In Robert Charles Wilson's Julian Comstock the 22nd Century looks quite different than our world of today, but not in the way you would imagine.
Having run out of oil a century earlier, the world has since gone through a series of catastrophic events, including plagues and infertility, that have dramatically turned back the clock on technological development. Wars have shifted the landscape of America which now encompasses Canada (known as Athabaska) and the country is still embroiled in an ongoing war against the Dutch.
Julian Comstock, the nephew of the sitting president Deklan Comstock, lives in a kind of exile in Athabaska after the President conspires to murder his father. The Comstock line has become the hereditary line of leaders in America and Julian lives almost as royalty. He befriends a commoner by the name of Adam Hazzard, who is an outcast due to the fact that his father belongs to a sect that believes in a religion devoted to the use of snake handling. And it is the mannerly, gentle Adam who narrates Julian's rise to prominence and his fight against the Dominion Church.
Despite the name of the book, "Julian Comstock" is really the story of Adam Hazzard. Julian's easy manner has allowed Adam the opportunity to become Julian's best friend despite their differences in station. Adam and Julian are swept up in the war in Labrador when Julian's uncle, showing increasing mental instability, decides to shove Julian to the war front in an effort to see him killed in battle. Instead, Julian distinguishes himself in battle, and soon rallying cries of "Julian Conquerer" follow in his wake thanks in part to a series of stories written by Adam that describe his heroism. Julian, for his part, wants nothing to do with war or leadership, and would rather study the "Secular Ancients" and discuss philosophy.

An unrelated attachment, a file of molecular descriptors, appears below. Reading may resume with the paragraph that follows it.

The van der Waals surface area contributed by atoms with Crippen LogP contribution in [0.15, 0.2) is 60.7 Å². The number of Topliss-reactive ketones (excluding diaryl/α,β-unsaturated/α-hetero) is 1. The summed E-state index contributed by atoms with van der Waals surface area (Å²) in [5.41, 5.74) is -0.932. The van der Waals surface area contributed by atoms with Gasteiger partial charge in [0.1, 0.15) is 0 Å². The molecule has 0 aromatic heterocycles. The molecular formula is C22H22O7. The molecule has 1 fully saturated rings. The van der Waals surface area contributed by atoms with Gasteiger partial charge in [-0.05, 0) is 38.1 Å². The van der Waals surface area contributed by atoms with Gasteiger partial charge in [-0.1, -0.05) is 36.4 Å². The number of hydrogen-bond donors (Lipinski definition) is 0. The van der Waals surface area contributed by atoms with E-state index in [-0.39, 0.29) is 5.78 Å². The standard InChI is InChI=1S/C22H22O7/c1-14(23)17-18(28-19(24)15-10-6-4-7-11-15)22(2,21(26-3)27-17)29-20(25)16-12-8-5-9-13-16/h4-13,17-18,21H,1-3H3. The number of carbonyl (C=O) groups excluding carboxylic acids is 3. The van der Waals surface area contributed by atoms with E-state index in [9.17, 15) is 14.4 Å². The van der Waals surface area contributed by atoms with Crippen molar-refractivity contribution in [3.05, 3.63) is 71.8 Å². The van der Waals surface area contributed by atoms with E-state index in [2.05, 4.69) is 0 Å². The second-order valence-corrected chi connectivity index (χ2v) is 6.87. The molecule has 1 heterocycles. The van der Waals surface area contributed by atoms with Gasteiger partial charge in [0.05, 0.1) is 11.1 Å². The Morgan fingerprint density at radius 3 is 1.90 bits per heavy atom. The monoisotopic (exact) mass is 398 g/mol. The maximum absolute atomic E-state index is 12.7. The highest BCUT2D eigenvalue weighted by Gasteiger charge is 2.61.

"Julian Comstock" is an incredibly hard book to describe in a few short paragraphs because it is so complex. It isn't just a war story--far from it. At first I thought the book might go into a fairly preachy, political realm because allusions were made to the long-term effects of global warming and the evils (according to Julian) of religion, but the story was far deeper than that. Society has regressed to the mores of 19th Century America thanks to the loss of modern technology. The turbulence of the time known as the Efflorescence of Oil, which lead the the False Tribulation (what the people of the time thought was the apocalypse) led to rise of a heavy-handed church known as the Dominion as people sought religion as a refuge against plagues of disease and infertility. Society has also reverted to a rigid class structure in which bonded-landsmen are essentially slaves to the aristocratic class.
All of these elements are woven into clever storytelling with Adam as the narrator. He follows Julian's exploits while he pursues his own career as a journalist and writes the story of both their lives. The narration is the humorous, genteel and sometimes naive view that Adam has of events as they unfold. He is an unwavering friend to Julian even when he honestly admits Julian's shortcomings. Robert Charles Wilson is an incredible writer who looks at the weakness of men without passing judgement. He never takes the easy way out by condemning war, society or religion, but rather looks at how man shapes and reacts to the world around him. "Julian Comstock" is a funny and philosophical book that never strays from its measured pace. An impressive bit of writing that will have me scanning the shelves of the local bookstore for anything else written by Robert Charles Wilson. Very highly recommended.